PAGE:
When you have a heat pump in the home, you know that you will be comfortable year round. A heat pump can provide cool air in the summer months and warm heat during the cold winter. It is essential that you learn how your heat pump operates and be able to take care of minor issues when needed. Of course, you should contact professional assistance when in need of repair, but simple maintenance issues can easily be taken care of by you, the homeowner. There are many ways you can do your own DIY maintenance for a heat pump. Below are a few tips to get you started.
The filter system of a heat pump is an integral part of the unit. The filter must be checked on a regular basis and then changed out with a fresh filter when needed. A dirty filter will clog the unit and not allow the air to move through to provide the heat pump with proper operation. Particles such as dust, pet hair, and dirt can move to the unit and cause harm to several components. Changing out the filter is simple and has a low cost but the potential harm to your system can end up having a high repair cost that can be devastating to your pocketbook.
The main components involved with the air flow of a heat pump are the grills, registers, and ductwork. These areas must be cleaned regular to ensure smooth operation. Clean the grill of your system each time you replace the filter. Floor registers should be cleaned on a regular basis and the duct work of the register can be cleaned as well with a small vacuum wand.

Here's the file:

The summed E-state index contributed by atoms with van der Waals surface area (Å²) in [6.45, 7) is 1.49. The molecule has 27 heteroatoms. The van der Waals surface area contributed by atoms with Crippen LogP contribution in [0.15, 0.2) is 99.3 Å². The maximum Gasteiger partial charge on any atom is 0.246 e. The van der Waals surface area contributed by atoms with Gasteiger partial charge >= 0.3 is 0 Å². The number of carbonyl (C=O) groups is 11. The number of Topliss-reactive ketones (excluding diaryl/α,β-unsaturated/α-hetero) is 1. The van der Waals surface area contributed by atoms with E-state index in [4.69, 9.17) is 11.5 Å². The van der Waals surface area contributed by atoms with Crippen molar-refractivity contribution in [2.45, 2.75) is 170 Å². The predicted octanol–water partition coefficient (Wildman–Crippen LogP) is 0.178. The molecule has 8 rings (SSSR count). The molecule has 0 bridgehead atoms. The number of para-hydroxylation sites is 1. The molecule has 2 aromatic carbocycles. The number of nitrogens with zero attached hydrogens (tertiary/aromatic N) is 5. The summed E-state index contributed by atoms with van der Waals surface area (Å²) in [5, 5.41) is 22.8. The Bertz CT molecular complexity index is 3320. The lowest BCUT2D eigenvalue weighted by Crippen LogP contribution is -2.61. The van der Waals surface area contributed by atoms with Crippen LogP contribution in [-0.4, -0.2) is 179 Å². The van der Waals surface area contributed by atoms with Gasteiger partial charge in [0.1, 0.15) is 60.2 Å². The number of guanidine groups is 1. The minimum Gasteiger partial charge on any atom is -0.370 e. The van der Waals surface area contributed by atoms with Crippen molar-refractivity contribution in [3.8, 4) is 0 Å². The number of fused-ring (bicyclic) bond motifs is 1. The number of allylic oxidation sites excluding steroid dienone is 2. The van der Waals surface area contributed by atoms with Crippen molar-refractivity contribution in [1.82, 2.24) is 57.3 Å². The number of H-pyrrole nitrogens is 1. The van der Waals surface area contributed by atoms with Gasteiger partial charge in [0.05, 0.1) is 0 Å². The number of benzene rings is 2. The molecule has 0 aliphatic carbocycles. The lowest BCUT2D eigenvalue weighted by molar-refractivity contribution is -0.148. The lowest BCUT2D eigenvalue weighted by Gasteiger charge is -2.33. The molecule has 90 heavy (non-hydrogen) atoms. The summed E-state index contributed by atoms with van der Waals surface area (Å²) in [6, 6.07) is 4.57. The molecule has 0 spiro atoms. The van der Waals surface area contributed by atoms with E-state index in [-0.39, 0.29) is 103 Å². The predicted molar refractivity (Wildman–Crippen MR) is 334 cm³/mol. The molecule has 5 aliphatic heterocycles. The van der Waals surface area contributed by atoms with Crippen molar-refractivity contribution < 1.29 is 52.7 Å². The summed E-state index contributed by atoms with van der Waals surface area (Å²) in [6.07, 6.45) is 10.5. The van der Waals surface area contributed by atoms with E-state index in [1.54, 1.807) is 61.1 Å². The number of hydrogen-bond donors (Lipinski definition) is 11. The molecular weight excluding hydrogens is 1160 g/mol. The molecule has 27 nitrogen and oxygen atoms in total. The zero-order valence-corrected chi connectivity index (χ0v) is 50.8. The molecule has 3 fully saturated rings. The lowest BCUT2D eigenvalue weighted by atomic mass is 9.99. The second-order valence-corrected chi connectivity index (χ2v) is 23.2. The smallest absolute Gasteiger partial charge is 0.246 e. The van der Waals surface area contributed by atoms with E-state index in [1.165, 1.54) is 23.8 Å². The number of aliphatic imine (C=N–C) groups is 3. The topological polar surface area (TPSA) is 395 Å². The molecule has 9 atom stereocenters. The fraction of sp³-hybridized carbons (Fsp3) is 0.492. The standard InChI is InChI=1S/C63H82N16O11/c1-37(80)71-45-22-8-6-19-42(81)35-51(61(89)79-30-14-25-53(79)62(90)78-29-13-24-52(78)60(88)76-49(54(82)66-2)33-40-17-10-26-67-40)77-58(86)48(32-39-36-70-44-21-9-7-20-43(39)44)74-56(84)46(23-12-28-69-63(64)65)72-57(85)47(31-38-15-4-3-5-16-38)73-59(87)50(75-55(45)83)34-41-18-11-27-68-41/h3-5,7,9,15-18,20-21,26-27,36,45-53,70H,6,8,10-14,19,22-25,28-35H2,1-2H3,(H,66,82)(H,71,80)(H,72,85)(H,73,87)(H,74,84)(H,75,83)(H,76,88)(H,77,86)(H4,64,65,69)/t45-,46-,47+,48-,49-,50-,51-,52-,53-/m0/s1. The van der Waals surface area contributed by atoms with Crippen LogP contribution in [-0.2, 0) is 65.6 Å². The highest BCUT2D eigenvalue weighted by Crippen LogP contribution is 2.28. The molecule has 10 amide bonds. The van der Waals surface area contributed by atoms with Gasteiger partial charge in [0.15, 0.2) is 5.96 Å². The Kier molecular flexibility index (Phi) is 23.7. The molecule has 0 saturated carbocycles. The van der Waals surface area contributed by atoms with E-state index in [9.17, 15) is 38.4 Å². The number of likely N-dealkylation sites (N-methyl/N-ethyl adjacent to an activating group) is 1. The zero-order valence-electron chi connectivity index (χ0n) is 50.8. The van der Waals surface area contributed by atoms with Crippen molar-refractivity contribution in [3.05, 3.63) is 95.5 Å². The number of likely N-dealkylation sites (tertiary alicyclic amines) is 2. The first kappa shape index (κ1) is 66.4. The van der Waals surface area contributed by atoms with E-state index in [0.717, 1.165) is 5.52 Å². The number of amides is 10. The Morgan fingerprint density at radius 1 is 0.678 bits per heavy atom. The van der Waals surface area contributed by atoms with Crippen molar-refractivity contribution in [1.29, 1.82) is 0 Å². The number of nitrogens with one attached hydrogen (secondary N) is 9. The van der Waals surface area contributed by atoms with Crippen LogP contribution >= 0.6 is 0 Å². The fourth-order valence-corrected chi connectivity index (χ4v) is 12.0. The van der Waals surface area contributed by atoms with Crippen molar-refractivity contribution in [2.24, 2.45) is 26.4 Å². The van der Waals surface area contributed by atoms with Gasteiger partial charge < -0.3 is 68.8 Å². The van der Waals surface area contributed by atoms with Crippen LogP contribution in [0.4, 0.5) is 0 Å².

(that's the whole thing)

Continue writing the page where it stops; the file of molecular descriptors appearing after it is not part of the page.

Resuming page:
Indoor Portion of Your Heat Pump System
With a heat pump system, condensation is produced and collected in the drain pan which is located at the base of the system located in the indoor portion of your unit. This drainage is then moved out of the home through a condensate pump and tubing. In these lines, build up can occur and this can cause dirt and mildew to grow. It is important for you to clean this area. Take a small amount of bleach and pour into the drain trap and use the same amount on the condensate pump as well to help kill mildew and mold growth.
Outdoor Portion of Your Heat Pump
Your heat pump also has an outdoor portion which is used to pull the fresh outdoor air into the home. The condensing coil is located in this area and can become dirty from grass, dirt, pet hair and other contaminants. You can protect this area of your system by creating a barrier. This can be done with latticework or other wood types to provide a barrier from the elements and your yard. Shrubbery, bushes, and trees should not be located near the unit as leaves can easily get inside the outdoor portion and cause harm to the components.
When the coil becomes dirty and is in need of cleaning, you can do it yourself. Turn the unit of and spray the ODU with light water. Use your hand to remove large groupings of leaves and debris with work gloves. Do not bend or grasp the fins of the unit as they are sharp and can bend easily.
Thermostat of Your Heat Pump
To help maintain the integrity of your system, you can use a programmable thermostat. A programmable thermostat can help you set the temperature while you are away. This can allow you to use less energy when you are not at home and the system will shut down. Because the system is not on, you will be able to maintain the overall integrity of the unit. The simple act of installing a programmable thermostat and setting the unit to shut off or lower the temperature can give your system a much-needed break in operation.